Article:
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    #1

    R. v. Pitwood [1920]

    I'm reading a law text which is named, "A Level and AS level Law". There is a reference type I couldn't understand what it means. I'll be grateful if you could help.

    ... then criminal liability may arise - the omission is no longer pure. This applies to both contractual (R. v. Pitwood [1920]) and tortious duties (R. v. Stont and Dobinson [1977]).


    What is the meaning of 'R. v.' in these references?

    Thanks,

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    #2

    Re: R. v. Pitwood [1920]

    https://en.wikipedia.org/wiki/The_Crown

    In criminal proceedings, the state is the prosecuting party and is usually designated on the title or name of a case as "R v" - where R can stand for either Rex (if the current monarch is male) or Regina (if the monarch is female) versus thedefendant; for example, a criminal case against Smith might be referred to as R v Smith, and verbally read as "the Crown against Smith".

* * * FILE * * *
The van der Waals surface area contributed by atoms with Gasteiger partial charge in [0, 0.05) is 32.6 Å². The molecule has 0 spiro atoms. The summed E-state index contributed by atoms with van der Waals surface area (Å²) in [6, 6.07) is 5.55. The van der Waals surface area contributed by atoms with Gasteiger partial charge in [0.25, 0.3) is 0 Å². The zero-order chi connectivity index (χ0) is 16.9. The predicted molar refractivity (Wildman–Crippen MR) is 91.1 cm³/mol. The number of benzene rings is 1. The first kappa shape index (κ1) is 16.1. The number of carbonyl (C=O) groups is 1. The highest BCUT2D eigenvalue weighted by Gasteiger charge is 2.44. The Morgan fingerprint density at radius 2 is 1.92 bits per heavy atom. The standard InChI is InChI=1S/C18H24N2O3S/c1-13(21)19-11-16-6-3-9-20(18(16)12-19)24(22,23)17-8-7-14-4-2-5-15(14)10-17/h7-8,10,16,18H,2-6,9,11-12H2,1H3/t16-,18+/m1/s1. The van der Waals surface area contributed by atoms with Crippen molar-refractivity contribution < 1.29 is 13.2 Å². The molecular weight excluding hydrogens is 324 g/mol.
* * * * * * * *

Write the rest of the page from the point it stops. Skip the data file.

This is for Britain and Commonwealth countries.

  1. Piscean's Avatar
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    #3

    Re: R. v. Pitwood [1920]

    Regina versus ...
    In criminal cases, it is the representatives of the Queen (Regina) who prosecute.

  2. emsr2d2's Avatar
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    #4

    Re: R. v. Pitwood [1920]

    Quote Originally Posted by Piscean View Post
    Regina versus ...
    In criminal cases, it is the representatives of the Queen (Regina) who prosecute.
    At the moment, that is true. When Liz dies or abdicates, it is almost certain that a male will take over the monarchy. Then, the "R" will refer to the king (Rex).
    Last edited by Rover_KE; 14-Aug-2015 at 09:26. Reason: Adding '(Rex)'.
    Remember - if you don't use correct capitalisation, punctuation and spacing, anything you write will be incorrect.

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